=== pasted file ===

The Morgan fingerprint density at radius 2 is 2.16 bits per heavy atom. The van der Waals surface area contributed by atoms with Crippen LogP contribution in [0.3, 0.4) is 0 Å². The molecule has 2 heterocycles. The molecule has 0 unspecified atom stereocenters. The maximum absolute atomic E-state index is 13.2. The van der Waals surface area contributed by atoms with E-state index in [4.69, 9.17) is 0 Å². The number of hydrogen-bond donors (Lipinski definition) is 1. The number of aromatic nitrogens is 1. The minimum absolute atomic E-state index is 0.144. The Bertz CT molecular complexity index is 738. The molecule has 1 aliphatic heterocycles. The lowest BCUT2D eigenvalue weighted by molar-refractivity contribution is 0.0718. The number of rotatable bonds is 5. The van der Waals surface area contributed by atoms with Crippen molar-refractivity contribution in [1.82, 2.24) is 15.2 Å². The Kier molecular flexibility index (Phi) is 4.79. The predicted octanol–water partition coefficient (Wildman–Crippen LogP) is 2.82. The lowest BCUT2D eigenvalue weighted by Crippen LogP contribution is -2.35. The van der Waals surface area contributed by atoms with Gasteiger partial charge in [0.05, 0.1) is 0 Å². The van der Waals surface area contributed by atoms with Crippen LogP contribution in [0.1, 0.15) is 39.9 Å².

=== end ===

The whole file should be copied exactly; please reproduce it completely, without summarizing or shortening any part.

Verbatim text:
The Morgan fingerprint density at radius 2 is 2.16 bits per heavy atom. The van der Waals surface area contributed by atoms with Crippen LogP contribution in [0.3, 0.4) is 0 Å². The molecule has 2 heterocycles. The molecule has 0 unspecified atom stereocenters. The maximum absolute atomic E-state index is 13.2. The van der Waals surface area contributed by atoms with E-state index in [4.69, 9.17) is 0 Å². The number of hydrogen-bond donors (Lipinski definition) is 1. The number of aromatic nitrogens is 1. The minimum absolute atomic E-state index is 0.144. The Bertz CT molecular complexity index is 738. The molecule has 1 aliphatic heterocycles. The lowest BCUT2D eigenvalue weighted by molar-refractivity contribution is 0.0718. The number of rotatable bonds is 5. The van der Waals surface area contributed by atoms with Crippen molar-refractivity contribution in [1.82, 2.24) is 15.2 Å². The Kier molecular flexibility index (Phi) is 4.79. The predicted octanol–water partition coefficient (Wildman–Crippen LogP) is 2.82. The lowest BCUT2D eigenvalue weighted by Crippen LogP contribution is -2.35. The van der Waals surface area contributed by atoms with Gasteiger partial charge in [0.05, 0.1) is 0 Å². The van der Waals surface area contributed by atoms with Crippen LogP contribution in [0.1, 0.15) is 39.9 Å².